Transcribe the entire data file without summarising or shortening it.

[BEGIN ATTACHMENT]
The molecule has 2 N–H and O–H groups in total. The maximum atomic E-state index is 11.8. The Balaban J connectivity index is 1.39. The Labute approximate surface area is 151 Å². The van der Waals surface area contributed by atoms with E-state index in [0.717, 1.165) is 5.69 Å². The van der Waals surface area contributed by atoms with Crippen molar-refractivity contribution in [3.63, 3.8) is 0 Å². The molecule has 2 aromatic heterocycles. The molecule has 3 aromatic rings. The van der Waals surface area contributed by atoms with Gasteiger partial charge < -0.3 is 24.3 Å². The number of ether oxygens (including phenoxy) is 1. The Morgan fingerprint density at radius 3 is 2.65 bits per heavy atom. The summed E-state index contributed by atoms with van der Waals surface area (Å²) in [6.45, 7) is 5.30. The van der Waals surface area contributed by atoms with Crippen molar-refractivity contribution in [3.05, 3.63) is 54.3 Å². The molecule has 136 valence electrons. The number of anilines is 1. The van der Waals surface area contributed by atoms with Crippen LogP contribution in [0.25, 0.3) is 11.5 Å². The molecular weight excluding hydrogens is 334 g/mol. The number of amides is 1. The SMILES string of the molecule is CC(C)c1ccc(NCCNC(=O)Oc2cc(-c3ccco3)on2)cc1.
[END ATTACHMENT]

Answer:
The molecule has 2 N–H and O–H groups in total. The maximum atomic E-state index is 11.8. The Balaban J connectivity index is 1.39. The Labute approximate surface area is 151 Å². The van der Waals surface area contributed by atoms with E-state index in [0.717, 1.165) is 5.69 Å². The van der Waals surface area contributed by atoms with Crippen molar-refractivity contribution in [3.63, 3.8) is 0 Å². The molecule has 2 aromatic heterocycles. The molecule has 3 aromatic rings. The van der Waals surface area contributed by atoms with Gasteiger partial charge < -0.3 is 24.3 Å². The number of ether oxygens (including phenoxy) is 1. The Morgan fingerprint density at radius 3 is 2.65 bits per heavy atom. The summed E-state index contributed by atoms with van der Waals surface area (Å²) in [6.45, 7) is 5.30. The van der Waals surface area contributed by atoms with Crippen molar-refractivity contribution in [3.05, 3.63) is 54.3 Å². The molecule has 136 valence electrons. The number of anilines is 1. The van der Waals surface area contributed by atoms with Crippen LogP contribution in [0.25, 0.3) is 11.5 Å². The molecular weight excluding hydrogens is 334 g/mol. The number of amides is 1. The SMILES string of the molecule is CC(C)c1ccc(NCCNC(=O)Oc2cc(-c3ccco3)on2)cc1.